The world of enthusiast computing changed in 2003 when Western Digital Corporation launched its first generation 10k RPM hard disk drives. Prior to the Raptor, enthusiasts were limited to 7200 RPM drives or had to purchase expensive SCSI drives to attain the high performance they required. WDC saw opportunities in the nascent SATA interface for exceptional performance, and took a bold leap that no other HDD company has dared to follow.
Western Digital has had four generations of Raptor drives, including the latest VelociRaptor, as the fastest SATA drives available. It was only last year that Solid State Drives took the performance lead, and enthusiasts have since flocked to the most cost-effective upgrade available for computers. While access times of computer components are usually measured in nanoseconds, mechanical drives still have access times measured in milliseconds. SSDs have insanely fast access times due to their use of NAND flash memory.
However, there are still a few areas where the VelociRaptor can beat out SSDs, especially the lower range models which use inferior controllers and/or NAND flash memory. Raptors have traditionally been used as boot drives, in much the same way SSDs are now due to high costs. Most SSDs being sold today are in the 60GB-80GB range for that reason, with a growing shift towards the 120GB mark.
Raptors are targeted at performance enthusiast systems, workstations, and low-end servers. While many of these systems now use SSDs, WDC still believes that the VelociRaptor will continue to hold an important niche between SSDs and magnetic HDDs.
There are times when there is only enough room or budget for a single drive, in which case WDC believes the VelociRaptor is the right balance of capacity, speed, and price. The latest VelociRaptor is available in a 300GB capacity for around $250, which seems like a bargain compared to a 250 GB Vertex for over $700.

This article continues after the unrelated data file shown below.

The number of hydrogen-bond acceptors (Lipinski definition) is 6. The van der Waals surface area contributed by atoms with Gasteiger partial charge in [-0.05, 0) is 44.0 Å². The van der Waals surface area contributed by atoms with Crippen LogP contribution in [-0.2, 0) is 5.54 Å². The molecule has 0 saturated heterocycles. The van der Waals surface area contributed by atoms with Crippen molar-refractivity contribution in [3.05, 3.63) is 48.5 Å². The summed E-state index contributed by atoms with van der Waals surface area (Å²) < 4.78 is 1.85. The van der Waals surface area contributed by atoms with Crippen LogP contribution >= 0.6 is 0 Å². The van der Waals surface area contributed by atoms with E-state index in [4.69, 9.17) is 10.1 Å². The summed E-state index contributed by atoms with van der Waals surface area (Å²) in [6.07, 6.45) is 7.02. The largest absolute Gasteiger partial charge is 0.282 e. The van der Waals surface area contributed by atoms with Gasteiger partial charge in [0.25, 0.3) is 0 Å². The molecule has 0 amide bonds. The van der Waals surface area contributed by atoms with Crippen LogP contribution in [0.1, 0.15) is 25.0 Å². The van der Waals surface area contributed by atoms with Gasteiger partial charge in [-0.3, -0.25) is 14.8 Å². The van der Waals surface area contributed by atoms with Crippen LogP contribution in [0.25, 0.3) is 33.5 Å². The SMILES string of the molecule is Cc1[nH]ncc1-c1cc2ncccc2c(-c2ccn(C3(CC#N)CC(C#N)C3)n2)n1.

WDC has decided that it is time for a refresh in order to push its capacity advantage further, and is currently developing its fifth generation Raptor. It will also be a 10k RPM drive, but will utilize advances in areal density to achieve a 600GB capacity with two platters. The new drive will also have "a significantly larger cache", but our source won't specify whether it was 32MB or 64MB. The best part will be the pricing, as it will launch at close to the original launch price of the 300GB VelociRaptor. A new single platter 300GB version will follow later on.
Seagate recently released its latest Barracuda XT drive featuring 64MB of cache and a 6Gbps SATA interface. There is no information available on whether the new VelociRaptor will also use a 6Gbps interface, although it does seem likely.
"Western Digital will continue to deliver a balance of performance, capacity, and cost", stated a source close to the company. "This is an important market for the company, and Western Digital will continue to deliver the fastest magnetic hard drives available for enthusiasts".
The company is still hedging its bets, though. Western Digital recently entered the SSD field with its own series of SSDs, following the acquisition of Silicon Systems. It is currently developing its next generation of SSDs as well.